To learn more about 13O training and the Multi-Domain Warfare Officer career field, visit the following websites:  intelshare.intelink.gov/sites/C2/13O/SitePages/Home and www.milsuite.mil/book/groups/13O.

The 705th TRS reports to the 505th Test and Training Group and 505th Command and Control Wing, both are headquartered at Hurlburt Field, Florida.

AstroAccess Successfully Completes ZERO-G Parabolic flight with Crew of 12 Disability Ambassadors

Tuesday, October 19th, 2021

Ambassadors experienced 15 weightless parabolas and tested new designs for accessibility

Ambassador feedback will inform design of future space missions 

Flight seeks to advance disability inclusion in STEM

18 October 2021, Long Beach, CA – AstroAccess, an initiative dedicated to advancing disability inclusion in space exploration, and Zero Gravity Corporation (ZERO-G) successfully completed a parabolic flight with a crew of 12 ambassadors with mobility, vision, and hearing disabilities on Sunday, October 17.

A press conference with representatives of the crew will be livestreamed on Monday, October 18 at 10:00am Pacific time, via the following link: https://bit.ly/3DOn63Z (passcode: ToBoldlyGo)

On Sunday, the ZERO-G aircraft ascended to an altitude of 32,000 feet, at which point the vehicle commenced its parabolic maneuvers. Ambassadors carried out planned demonstrations over the course of 15 arcs, experiencing multiple minutes of weightlessness.

During the flight, the ambassadors conducted demonstrations to understand how space vessels can be made more accessible by design and procedure. These tests included new visual and haptic feedback mechanisms to signify phases of flight, crew uniforms intentionally designed for accessibility, interior customizations to provide instantaneous location and orientation awareness for safety in microgravity, and a variety of other additional scientific and technical demonstrations.

Anna Voelker, Executive Director of SciAccess and Co-Project Lead of AstroAccess, said, “Space removes the barriers between people; now is the time to remove the barriers to space itself.”  They continued, “AstroAccess is sending a message to people who have historically been excluded from STEM that not only is there room for you in space, there is a need for you.”

The mission was supported by a wide range of disability and space organizations, including DAV (Disabled American Veterans), Gallaudet University, the Massachusetts Association for the Blind and Visually Impaired, the Space Frontier Foundation, the Lighthouse for the Blind and Visually Impaired, and the Whitesides Foundation. The AstroAccess mission was part of SciAccess and under fiscal sponsorship of Yuri’s Night. A full list of partners is below.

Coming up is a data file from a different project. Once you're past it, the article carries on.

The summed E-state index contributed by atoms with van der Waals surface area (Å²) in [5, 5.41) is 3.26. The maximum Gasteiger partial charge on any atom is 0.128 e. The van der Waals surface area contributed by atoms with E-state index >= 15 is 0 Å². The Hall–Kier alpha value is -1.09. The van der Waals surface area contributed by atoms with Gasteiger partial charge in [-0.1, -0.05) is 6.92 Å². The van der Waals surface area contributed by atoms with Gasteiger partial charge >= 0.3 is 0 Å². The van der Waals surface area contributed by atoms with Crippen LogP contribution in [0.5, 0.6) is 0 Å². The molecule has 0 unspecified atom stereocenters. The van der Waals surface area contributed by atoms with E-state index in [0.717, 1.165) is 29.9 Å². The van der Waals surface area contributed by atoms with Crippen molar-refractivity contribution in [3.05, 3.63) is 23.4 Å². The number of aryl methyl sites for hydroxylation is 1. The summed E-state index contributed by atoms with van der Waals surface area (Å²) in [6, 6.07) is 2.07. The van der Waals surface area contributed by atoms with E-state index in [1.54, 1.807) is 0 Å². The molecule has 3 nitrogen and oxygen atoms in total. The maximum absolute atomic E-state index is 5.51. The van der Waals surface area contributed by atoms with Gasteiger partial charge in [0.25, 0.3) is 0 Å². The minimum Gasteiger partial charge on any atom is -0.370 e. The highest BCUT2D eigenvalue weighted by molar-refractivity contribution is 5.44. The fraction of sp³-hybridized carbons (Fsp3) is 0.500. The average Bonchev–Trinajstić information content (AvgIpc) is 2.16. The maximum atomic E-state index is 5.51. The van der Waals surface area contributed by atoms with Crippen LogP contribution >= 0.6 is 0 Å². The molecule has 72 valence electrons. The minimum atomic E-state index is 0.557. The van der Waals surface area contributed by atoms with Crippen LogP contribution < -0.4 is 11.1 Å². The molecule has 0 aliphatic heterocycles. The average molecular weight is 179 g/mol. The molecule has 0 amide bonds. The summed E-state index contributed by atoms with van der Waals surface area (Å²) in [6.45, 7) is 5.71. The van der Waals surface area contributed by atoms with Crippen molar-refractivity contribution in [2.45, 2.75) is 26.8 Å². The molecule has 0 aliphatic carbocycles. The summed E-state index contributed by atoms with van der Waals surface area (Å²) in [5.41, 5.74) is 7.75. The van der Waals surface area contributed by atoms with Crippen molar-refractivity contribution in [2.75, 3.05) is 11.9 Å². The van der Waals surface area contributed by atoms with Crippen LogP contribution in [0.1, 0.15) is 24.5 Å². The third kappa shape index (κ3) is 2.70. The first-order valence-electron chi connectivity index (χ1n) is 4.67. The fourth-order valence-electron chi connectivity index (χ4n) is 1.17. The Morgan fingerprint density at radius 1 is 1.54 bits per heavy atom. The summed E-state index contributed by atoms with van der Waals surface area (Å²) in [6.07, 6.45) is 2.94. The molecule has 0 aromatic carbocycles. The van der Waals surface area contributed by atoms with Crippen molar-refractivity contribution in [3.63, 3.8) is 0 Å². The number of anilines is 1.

In addition to the 12 ambassadors, onboard the flight were members of several American companies flying crewed spaceflight vehicles.

The mission not only provides valuable insights on the future of spacecraft design, but also seeks to advance disability inclusion in STEM, inspire the next generation of scientists and world-changers, welcome new perspectives into the science community, and demonstrate the benefit of intentional and accessible design in space and here on Earth.

George Whitesides, Co-Project Lead of AstroAccess, said: “Yesterday’s successful flight was an important milestone in our mission to open space for all. The tasks and demonstrations carried out by our ambassadors will have a profound effect on the space industry at large, inform the design of future space vehicles, and pave the way for future astronauts with disabilities.” 

“One characteristic veterans share is the unwavering desire to serve, and it’s an inclination that continues for many once they no longer wear our nation’s uniform,” said Marc Burgess, CEO and national adjutant of DAV. “We’re incredibly grateful to AstroAccess for giving our ambassador CeCe Mazyck the opportunity to contribute to vital research that will integrate disabled veterans and civilians alike into space and benefit the disabled community and humanity for years to come.”

Sina Bahram, Flight 1 AstroAccess Ambassador:

“Floating in microgravity was the truest physical manifestation of pure joy and delight that I have ever felt in my life. I feel this joy because of the visceral nature of the experience, the progress being made by and for people with disabilities, the more inclusive future we are building, and the recognition that such a future will not exist without us.”

astroaccess.org

VCSO Visits Space Systems Command, Shares Vision for New Field Command

Monday, October 11th, 2021

LOS ANGELES AIR FORCE BASE, Calif. — U.S. Space Force Vice Chief of Space Operations Gen. David D. Thompson met with Guardians and Airmen during his visit to Space Systems Command Oct. 4, marking his first visit to SSC since its activation.

Thompson, who is the first VCSO in USSF history, made resolute expectations for the newly formed field command during an All Call with SSC Guardians and Airmen.